By Selwyn Harris
The brick of paper that typically accompanies a Pahrump Town Board agenda and is passed out before each scheduled meeting may soon become a relic.
On Tuesday, the board voted 3-0 to submit a Bill Draft Request BDR to the Nevada League of Cities for the 2013 Legislative Session.
If passed by lawmakers, local residents can view agendas and backup material online — perhaps saving the town lots of dough in paper costs alone.
Board member Dr. Tom Waters said the town could save thousands of dollars each year.
“I have to find innovative ways on cutting back on paper. The town spends thousands of dollars on agenda items and the backup,” he said.
Waters also noted that many times people merely peruse through the agenda and backups, then end up just tossing it away, which he believes is a terrible waste of time, money and materials.
“People pick up the thick backup, they have all of that information, and it’s in the trash can at the end of the day. It’s not that they are saving it or anything else. If we can find a way not to have to do that it will again save thousands of dollars for the town,” he said.
Town Manager Bill Kohbarger said he supports the idea of the town going paperless.
He also mentioned that it could present a problem for those who do not have access to a computer let alone the Internet.
“That brings up a legitimate problem. We bring a copy to the town board meetings and if they wanted to show up early enough, they can read it there. Four to six thousand dollars is not a few dollars, it’s good money,” he said.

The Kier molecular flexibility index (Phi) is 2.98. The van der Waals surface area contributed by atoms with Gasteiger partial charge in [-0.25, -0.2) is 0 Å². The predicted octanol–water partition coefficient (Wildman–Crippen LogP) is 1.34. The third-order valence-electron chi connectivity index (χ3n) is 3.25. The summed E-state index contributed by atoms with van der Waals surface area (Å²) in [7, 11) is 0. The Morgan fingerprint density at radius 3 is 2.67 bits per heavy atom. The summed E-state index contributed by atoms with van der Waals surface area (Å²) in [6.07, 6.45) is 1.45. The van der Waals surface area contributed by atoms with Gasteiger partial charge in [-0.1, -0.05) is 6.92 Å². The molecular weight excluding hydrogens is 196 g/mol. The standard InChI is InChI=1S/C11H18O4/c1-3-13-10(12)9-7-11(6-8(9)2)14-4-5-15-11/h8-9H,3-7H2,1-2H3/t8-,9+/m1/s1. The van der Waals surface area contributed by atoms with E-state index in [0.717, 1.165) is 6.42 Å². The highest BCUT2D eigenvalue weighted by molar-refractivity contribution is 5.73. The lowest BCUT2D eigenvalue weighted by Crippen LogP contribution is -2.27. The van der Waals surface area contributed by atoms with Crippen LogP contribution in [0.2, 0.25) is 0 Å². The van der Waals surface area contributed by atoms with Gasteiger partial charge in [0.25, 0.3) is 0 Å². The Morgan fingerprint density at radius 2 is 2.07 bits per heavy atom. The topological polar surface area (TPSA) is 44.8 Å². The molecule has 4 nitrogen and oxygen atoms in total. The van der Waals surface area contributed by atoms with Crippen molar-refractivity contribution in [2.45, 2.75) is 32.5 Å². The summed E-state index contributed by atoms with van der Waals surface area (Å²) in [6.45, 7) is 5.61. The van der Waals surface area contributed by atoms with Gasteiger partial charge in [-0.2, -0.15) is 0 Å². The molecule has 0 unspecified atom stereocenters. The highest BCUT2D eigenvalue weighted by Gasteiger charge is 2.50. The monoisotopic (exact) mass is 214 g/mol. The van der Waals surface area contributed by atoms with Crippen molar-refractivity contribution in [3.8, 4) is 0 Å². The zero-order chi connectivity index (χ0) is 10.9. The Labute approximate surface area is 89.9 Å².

Board member Harley Kulkin spoke plainly when it came to what he preferred.
“Personally, I like the paper. I like it because I can flip the pages back and forth and write notes.”
Waters also acknowledged that he prefers to have a hard copy of the materials.
He said that from his understanding most of the public just wants the actual agenda and not the thick backup.
“If they actually want it and request it, I say then go make one for them but you don’t need 60 or 70 copies of everything to pass out. There are always copies left over. Some people come to the town office and ask for the agenda and the backup. If they ask for it, then I say go ahead and present one to them but that should be upon request. To make all of the copies just in case somebody comes by and then bring a stack of copies to town board meetings, most of them are going to go to waste,” he said.
A secondary item on the BDR, which was shot down by the board, suggested implementing a half-percent sales tax on gaming in Nye County to support education.
Board member Harley Kulkin, who authored the item, said he felt education in Nevada is one of the worst in the country.
“Actually in Nye County we’re doing better than a lot of counties in Nevada. If Nevada was known for having some of the best education in the nation, naturally we would get a lot of people wanting to move here with their businesses and so on because that’s a consideration when you move a business. What will be available for employees and the state needs to keep thinking of these things,” he said.
Kulkin also put forward another suggestion that dealt with bringing tourists to Southern Nevada.
“One of my ideas is that we keep talking about the bullet train as an example. I feel the state should invest in itself. If they were to get together with California who keeps talking about Highway 15 and how it needs widening because it has so much traffic on it, why don’t we just take that money that you’re going to spend on widening it and invest it in the bullet train as well and get together with the state of Nevada and get all these people from LA. How much money would they spend and how many more jobs would that provide in Nevada? I would support this,” he said.